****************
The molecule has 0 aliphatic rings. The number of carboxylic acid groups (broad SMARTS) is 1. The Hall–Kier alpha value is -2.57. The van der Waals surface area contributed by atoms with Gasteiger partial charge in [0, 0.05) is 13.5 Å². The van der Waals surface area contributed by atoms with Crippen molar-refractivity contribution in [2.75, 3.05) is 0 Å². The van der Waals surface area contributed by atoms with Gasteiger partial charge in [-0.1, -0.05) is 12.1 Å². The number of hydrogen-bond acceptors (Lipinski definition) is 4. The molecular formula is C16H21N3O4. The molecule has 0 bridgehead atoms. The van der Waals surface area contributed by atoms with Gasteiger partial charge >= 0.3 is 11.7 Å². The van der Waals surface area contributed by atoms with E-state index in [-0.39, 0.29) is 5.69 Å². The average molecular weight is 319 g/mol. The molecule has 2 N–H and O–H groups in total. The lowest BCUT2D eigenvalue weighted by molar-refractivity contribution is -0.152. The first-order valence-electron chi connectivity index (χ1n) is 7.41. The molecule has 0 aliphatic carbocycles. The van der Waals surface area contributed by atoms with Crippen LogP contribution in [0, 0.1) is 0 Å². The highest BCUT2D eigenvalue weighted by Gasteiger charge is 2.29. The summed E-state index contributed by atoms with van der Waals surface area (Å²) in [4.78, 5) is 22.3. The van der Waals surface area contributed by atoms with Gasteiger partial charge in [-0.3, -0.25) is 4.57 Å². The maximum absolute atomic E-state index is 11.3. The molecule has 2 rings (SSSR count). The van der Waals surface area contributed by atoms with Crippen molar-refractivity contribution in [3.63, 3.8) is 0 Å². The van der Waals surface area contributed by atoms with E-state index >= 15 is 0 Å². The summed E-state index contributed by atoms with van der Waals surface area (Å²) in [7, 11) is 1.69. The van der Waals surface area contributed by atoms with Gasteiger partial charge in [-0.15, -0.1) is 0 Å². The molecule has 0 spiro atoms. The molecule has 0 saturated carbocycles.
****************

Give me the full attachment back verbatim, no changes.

The molecule has 0 aliphatic rings. The number of carboxylic acid groups (broad SMARTS) is 1. The Hall–Kier alpha value is -2.57. The van der Waals surface area contributed by atoms with Gasteiger partial charge in [0, 0.05) is 13.5 Å². The van der Waals surface area contributed by atoms with Crippen molar-refractivity contribution in [2.75, 3.05) is 0 Å². The van der Waals surface area contributed by atoms with Gasteiger partial charge in [-0.1, -0.05) is 12.1 Å². The number of hydrogen-bond acceptors (Lipinski definition) is 4. The molecular formula is C16H21N3O4. The molecule has 0 bridgehead atoms. The van der Waals surface area contributed by atoms with Gasteiger partial charge >= 0.3 is 11.7 Å². The van der Waals surface area contributed by atoms with E-state index in [-0.39, 0.29) is 5.69 Å². The average molecular weight is 319 g/mol. The molecule has 2 N–H and O–H groups in total. The lowest BCUT2D eigenvalue weighted by molar-refractivity contribution is -0.152. The first-order valence-electron chi connectivity index (χ1n) is 7.41. The molecule has 0 aliphatic carbocycles. The van der Waals surface area contributed by atoms with Crippen LogP contribution in [0, 0.1) is 0 Å². The highest BCUT2D eigenvalue weighted by Gasteiger charge is 2.29. The summed E-state index contributed by atoms with van der Waals surface area (Å²) in [4.78, 5) is 22.3. The van der Waals surface area contributed by atoms with Gasteiger partial charge in [-0.3, -0.25) is 4.57 Å². The maximum absolute atomic E-state index is 11.3. The molecule has 2 rings (SSSR count). The van der Waals surface area contributed by atoms with Crippen molar-refractivity contribution in [3.63, 3.8) is 0 Å². The van der Waals surface area contributed by atoms with E-state index >= 15 is 0 Å². The summed E-state index contributed by atoms with van der Waals surface area (Å²) in [7, 11) is 1.69. The van der Waals surface area contributed by atoms with Gasteiger partial charge in [-0.15, -0.1) is 0 Å². The molecule has 0 spiro atoms. The molecule has 0 saturated carbocycles.